If you vaguely know the KLF as the '90s British rave duo who burned a million pounds and then deleted their back catalog, you might be interested to know that they're slowly making their way onto streaming platforms. The singles collection Solid State Logik Vol. 1 mostly serves to illuminate how inexplicable some of the stuff that's big in Europe is (Google "The Kelly Family" for more on that), but Come Down Dawn is one of the most intriguing products of the early '90s period when ambient music catered to saucer-eyed ravers.
Fievel is Glauque is just a little less eccentric than its name. Singer Ma Clement and multi-instrumentalist Zach Phillips sound like Getz/Gilberto if they recorded in a junkyard. The louche sounds of classic bossa nova are there on their debut album God's Trashmen Sent to Right the Mess, but the drums sound strangely crude, and the songs are all about a minute and a half long, crammed into a 20-track epic that features over 30 musicians in addition to the core duo.
It's almost unbelievable that I've Seen All I Need to See is the first new album from the Body in three years, maybe because of their constant stream of collaborations, maybe because 2018 doesn't feel like three years ago. But the Portland-based metal-noiseniks' newest album is one of their leanest and best. The divisions between guitar and electronic noise are even more tenuous, and the vocals sound more than ever like Pharoah Sanders' tea-kettle saxophone screeching on John Coltrane's last recordings.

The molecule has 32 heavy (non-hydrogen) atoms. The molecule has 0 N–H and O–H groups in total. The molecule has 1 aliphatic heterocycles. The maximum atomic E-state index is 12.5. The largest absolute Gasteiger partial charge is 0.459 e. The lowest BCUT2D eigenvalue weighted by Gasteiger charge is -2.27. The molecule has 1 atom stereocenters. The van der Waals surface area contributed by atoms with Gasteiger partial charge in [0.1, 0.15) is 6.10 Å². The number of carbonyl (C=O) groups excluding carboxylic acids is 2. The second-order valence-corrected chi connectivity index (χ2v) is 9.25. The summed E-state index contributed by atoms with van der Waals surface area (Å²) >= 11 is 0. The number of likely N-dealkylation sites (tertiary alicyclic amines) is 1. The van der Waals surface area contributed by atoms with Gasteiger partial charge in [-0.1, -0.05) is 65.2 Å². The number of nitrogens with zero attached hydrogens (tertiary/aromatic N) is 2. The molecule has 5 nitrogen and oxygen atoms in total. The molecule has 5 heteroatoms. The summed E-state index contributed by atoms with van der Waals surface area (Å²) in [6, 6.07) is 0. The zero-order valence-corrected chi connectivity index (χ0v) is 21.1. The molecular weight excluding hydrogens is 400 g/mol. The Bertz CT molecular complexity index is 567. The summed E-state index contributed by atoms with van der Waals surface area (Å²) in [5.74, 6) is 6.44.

Speaking of which. John Coltrane's penultimate performance at the Olatunji Center of African Culture in New York in 1967 can be heard as The Olatunji Concert, and it's a knockout in every sense of the word. This is about as free as jazz gets. It's remarkable to think that the Sound of Music showtune "My Favorite Things," which takes up more than half of the hour-long CD, was only eight years old during this performance. That's like someone deconstructing "Do You Want to Build a Snowman?"